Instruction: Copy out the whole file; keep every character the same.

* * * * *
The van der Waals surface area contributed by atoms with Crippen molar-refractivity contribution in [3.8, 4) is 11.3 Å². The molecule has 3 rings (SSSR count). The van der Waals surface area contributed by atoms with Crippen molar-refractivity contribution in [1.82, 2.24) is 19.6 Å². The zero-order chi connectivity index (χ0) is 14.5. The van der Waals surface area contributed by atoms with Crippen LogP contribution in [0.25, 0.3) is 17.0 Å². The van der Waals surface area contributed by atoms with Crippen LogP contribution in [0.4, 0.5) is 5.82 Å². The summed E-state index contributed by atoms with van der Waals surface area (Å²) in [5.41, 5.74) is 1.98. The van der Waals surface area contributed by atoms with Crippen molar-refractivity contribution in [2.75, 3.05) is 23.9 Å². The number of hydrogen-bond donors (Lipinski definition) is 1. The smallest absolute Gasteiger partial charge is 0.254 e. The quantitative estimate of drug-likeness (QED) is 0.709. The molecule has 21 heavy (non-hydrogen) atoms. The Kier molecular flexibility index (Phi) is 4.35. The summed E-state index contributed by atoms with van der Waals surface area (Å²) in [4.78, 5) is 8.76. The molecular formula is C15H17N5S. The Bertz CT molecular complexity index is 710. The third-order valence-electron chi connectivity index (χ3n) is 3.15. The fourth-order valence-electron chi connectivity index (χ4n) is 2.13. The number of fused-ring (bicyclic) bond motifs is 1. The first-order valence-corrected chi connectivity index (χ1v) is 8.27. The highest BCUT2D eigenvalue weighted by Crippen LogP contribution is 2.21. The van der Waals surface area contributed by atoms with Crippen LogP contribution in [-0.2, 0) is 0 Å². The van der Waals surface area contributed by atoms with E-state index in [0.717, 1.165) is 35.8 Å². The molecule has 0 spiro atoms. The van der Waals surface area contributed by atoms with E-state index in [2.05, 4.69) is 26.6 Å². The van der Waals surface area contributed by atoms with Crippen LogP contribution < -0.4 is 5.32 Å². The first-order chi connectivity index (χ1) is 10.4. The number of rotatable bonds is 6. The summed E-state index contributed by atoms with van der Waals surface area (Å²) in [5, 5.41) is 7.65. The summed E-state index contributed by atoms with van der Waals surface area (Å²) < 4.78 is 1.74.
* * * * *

The van der Waals surface area contributed by atoms with Crippen molar-refractivity contribution in [3.8, 4) is 11.3 Å². The molecule has 3 rings (SSSR count). The van der Waals surface area contributed by atoms with Crippen molar-refractivity contribution in [1.82, 2.24) is 19.6 Å². The zero-order chi connectivity index (χ0) is 14.5. The van der Waals surface area contributed by atoms with Crippen LogP contribution in [0.25, 0.3) is 17.0 Å². The van der Waals surface area contributed by atoms with Crippen LogP contribution in [0.4, 0.5) is 5.82 Å². The summed E-state index contributed by atoms with van der Waals surface area (Å²) in [5.41, 5.74) is 1.98. The van der Waals surface area contributed by atoms with Crippen molar-refractivity contribution in [2.75, 3.05) is 23.9 Å². The number of hydrogen-bond donors (Lipinski definition) is 1. The smallest absolute Gasteiger partial charge is 0.254 e. The quantitative estimate of drug-likeness (QED) is 0.709. The molecule has 21 heavy (non-hydrogen) atoms. The Kier molecular flexibility index (Phi) is 4.35. The summed E-state index contributed by atoms with van der Waals surface area (Å²) in [4.78, 5) is 8.76. The molecular formula is C15H17N5S. The Bertz CT molecular complexity index is 710. The third-order valence-electron chi connectivity index (χ3n) is 3.15. The fourth-order valence-electron chi connectivity index (χ4n) is 2.13. The number of fused-ring (bicyclic) bond motifs is 1. The first-order valence-corrected chi connectivity index (χ1v) is 8.27. The highest BCUT2D eigenvalue weighted by Crippen LogP contribution is 2.21. The van der Waals surface area contributed by atoms with Crippen LogP contribution in [-0.2, 0) is 0 Å². The van der Waals surface area contributed by atoms with E-state index in [0.717, 1.165) is 35.8 Å². The molecule has 0 spiro atoms. The van der Waals surface area contributed by atoms with E-state index in [2.05, 4.69) is 26.6 Å². The van der Waals surface area contributed by atoms with Crippen LogP contribution < -0.4 is 5.32 Å². The first-order chi connectivity index (χ1) is 10.4. The number of rotatable bonds is 6. The summed E-state index contributed by atoms with van der Waals surface area (Å²) in [5, 5.41) is 7.65. The summed E-state index contributed by atoms with van der Waals surface area (Å²) < 4.78 is 1.74.